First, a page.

I’m a big fan of Glayva – a Scottish whisky based liqueur with hints of spice, honey and tangerine. Sounds a bit Tiki to me. Should we do some Tiki magic? I thought so. Glayva is strong enough (35% ABV) to use as a base in itself but it is also very sweet and needs a generous measure of sourness to bring it into balance. Since Scotch and lemon juice are best buddies let’s start there. Let’s also use Myers rum because you’re all tired of me calling for rums you can’t easily find and also because it’s a really under-rated dark rum. Myers is a little sweet and any sweetness in a spirit should always be taken into consideration but in this case the extra lemon juice has us covered. I’ve been tinkering with this basic idea for quite a while and it has taken me to an unexpected place – a massive dose of the lemon juice and a little simple syrup. In theory you could cut some of the lemon juice and all the syrup but it’s just not the same. Two dashes of Angostura orange bitters rounds the Claymore off rather nicely.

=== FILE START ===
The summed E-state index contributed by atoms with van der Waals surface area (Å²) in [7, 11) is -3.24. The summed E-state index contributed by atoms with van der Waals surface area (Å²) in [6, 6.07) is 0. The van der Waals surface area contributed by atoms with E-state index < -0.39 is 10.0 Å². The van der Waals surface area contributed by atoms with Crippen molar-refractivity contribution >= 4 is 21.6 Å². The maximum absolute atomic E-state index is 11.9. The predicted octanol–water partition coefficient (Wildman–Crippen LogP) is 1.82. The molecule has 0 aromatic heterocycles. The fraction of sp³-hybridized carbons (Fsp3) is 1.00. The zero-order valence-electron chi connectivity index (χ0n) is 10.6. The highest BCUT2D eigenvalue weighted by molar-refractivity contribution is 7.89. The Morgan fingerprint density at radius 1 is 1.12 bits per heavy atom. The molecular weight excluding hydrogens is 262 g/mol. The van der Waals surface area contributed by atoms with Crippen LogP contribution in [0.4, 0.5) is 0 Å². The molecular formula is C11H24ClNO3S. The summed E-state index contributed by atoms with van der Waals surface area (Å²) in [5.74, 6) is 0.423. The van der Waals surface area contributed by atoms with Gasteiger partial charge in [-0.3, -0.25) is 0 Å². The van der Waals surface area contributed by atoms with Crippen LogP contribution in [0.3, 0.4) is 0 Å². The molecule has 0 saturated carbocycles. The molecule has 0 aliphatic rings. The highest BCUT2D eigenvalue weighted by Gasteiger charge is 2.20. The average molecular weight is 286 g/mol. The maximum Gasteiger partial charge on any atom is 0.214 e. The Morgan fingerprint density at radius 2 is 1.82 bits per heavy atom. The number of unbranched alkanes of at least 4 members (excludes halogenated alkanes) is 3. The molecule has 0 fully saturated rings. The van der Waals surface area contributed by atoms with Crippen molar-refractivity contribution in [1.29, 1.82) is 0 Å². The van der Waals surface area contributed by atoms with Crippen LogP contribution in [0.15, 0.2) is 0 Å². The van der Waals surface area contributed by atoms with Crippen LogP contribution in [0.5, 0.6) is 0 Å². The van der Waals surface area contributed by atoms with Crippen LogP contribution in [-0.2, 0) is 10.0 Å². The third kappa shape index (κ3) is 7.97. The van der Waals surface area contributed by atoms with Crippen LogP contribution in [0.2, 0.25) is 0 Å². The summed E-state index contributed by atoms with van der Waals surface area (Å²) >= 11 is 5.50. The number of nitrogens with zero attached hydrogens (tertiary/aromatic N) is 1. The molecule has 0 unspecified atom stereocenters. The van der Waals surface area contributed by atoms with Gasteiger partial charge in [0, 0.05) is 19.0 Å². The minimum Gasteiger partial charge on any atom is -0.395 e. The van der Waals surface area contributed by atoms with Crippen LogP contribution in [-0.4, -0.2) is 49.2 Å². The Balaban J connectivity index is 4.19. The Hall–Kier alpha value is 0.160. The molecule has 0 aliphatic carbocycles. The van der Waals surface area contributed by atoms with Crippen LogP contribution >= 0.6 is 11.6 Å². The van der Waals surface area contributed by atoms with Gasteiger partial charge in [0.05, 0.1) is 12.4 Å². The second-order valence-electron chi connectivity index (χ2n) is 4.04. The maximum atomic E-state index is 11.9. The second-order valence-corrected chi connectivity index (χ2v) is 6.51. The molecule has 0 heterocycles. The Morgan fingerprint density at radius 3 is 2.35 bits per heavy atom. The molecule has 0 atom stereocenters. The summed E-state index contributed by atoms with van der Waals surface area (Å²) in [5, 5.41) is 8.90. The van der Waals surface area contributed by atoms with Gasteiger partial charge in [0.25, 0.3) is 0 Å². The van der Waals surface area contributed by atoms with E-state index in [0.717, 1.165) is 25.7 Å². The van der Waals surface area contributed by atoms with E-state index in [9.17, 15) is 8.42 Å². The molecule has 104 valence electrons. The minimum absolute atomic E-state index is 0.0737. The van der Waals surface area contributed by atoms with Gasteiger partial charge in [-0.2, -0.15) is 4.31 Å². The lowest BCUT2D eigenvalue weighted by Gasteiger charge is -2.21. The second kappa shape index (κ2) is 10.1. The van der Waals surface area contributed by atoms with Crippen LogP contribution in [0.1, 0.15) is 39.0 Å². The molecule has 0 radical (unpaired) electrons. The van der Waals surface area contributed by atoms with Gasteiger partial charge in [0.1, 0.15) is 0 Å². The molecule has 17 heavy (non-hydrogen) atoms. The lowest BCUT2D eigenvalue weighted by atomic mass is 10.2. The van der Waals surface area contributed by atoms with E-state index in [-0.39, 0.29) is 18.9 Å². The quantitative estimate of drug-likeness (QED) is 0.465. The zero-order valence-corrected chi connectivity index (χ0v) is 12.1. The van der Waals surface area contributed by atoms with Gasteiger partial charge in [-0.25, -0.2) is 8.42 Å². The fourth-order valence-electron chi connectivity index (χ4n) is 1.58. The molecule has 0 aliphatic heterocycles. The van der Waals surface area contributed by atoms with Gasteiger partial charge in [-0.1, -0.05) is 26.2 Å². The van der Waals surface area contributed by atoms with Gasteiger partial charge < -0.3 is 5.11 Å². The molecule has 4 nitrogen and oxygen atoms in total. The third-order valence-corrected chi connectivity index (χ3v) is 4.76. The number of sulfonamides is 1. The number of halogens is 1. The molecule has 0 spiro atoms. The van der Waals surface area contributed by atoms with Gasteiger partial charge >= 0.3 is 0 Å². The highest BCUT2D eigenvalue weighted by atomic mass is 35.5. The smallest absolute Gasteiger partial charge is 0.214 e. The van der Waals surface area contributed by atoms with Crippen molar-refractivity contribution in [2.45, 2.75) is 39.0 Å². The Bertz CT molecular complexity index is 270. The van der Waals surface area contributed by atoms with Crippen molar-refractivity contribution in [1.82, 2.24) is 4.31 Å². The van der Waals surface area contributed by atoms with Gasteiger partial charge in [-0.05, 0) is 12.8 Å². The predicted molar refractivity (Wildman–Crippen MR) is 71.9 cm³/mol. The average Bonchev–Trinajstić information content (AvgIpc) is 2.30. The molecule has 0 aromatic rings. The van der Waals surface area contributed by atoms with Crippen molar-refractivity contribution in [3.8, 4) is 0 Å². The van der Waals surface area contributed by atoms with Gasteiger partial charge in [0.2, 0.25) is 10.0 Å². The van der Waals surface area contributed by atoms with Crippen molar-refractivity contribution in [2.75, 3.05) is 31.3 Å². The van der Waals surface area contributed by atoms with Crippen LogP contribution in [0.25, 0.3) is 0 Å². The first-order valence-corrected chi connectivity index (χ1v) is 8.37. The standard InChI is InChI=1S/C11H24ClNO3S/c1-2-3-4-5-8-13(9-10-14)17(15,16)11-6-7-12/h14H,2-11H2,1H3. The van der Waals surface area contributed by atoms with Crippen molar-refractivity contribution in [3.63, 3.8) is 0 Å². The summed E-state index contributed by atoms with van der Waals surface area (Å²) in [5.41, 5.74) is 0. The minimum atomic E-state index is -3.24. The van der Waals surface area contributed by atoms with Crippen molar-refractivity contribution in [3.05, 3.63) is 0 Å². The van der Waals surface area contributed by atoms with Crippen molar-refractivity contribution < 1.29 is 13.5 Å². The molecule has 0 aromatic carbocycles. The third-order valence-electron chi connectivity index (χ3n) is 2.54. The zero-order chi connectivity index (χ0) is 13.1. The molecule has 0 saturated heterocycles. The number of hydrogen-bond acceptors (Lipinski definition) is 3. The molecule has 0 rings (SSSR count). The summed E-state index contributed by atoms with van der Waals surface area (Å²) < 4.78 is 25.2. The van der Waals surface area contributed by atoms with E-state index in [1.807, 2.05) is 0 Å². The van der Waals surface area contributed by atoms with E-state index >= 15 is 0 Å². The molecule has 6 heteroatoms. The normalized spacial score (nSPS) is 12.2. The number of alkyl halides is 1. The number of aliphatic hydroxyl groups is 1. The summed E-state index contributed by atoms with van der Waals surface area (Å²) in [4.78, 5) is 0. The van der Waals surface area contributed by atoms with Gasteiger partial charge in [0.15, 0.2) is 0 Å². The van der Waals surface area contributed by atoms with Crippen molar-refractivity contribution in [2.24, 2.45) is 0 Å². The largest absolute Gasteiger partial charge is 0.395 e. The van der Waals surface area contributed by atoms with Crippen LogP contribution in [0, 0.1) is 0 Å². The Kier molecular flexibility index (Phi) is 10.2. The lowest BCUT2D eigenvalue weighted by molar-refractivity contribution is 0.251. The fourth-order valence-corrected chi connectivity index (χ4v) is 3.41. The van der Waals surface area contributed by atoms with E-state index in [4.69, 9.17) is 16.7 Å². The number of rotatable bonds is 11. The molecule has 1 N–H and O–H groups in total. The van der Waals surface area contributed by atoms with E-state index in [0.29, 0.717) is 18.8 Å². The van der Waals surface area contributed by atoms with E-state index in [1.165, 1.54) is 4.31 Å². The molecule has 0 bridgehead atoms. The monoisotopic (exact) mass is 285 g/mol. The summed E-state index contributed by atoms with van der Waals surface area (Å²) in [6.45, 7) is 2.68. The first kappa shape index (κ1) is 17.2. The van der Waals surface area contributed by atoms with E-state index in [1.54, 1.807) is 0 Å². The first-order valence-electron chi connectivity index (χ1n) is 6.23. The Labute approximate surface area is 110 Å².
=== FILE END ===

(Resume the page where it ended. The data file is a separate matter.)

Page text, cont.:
But what would Tiki be without a bit of icework? Luckily this one is a breeze: Fill your DOF glass of choice about a third full of water and put it in your freezer at an angle of about 45° (tip: a bag of frozen peas makes a useful prop). Next day you’ll have a beautifully frosted glass with a slice of ice in the base. If that sounds like too much work just use a chilled glass. For the full Tiki effect we’ll blend this one with crushed ice. It benefits from a little dilution in any case.
We could get all twatty and call this kind of thing NeoTiki or McTiki but that’s just not how we roll, is it? The name? Well, if you say “Glayva-Myers” quickly enough it sounds vaguely like “Claymore” – an enormous Scottish sword.
1.5oz / 45ml Myers dark rum.
1oz / 30ml Glayva (if you really can’t find any try Drambuie instead).
2oz / 60ml fresh lemon juice.
0.5oz / 15ml simple syrup (1:1)
2 dashes orange bitters.
Blend with a handful of crushed ice for 5 or 6 seconds.
Pour into prepared DOF glass (see text).
Toast Jesse Ray – Claymore swinging 1980s, ahem, pop sensation.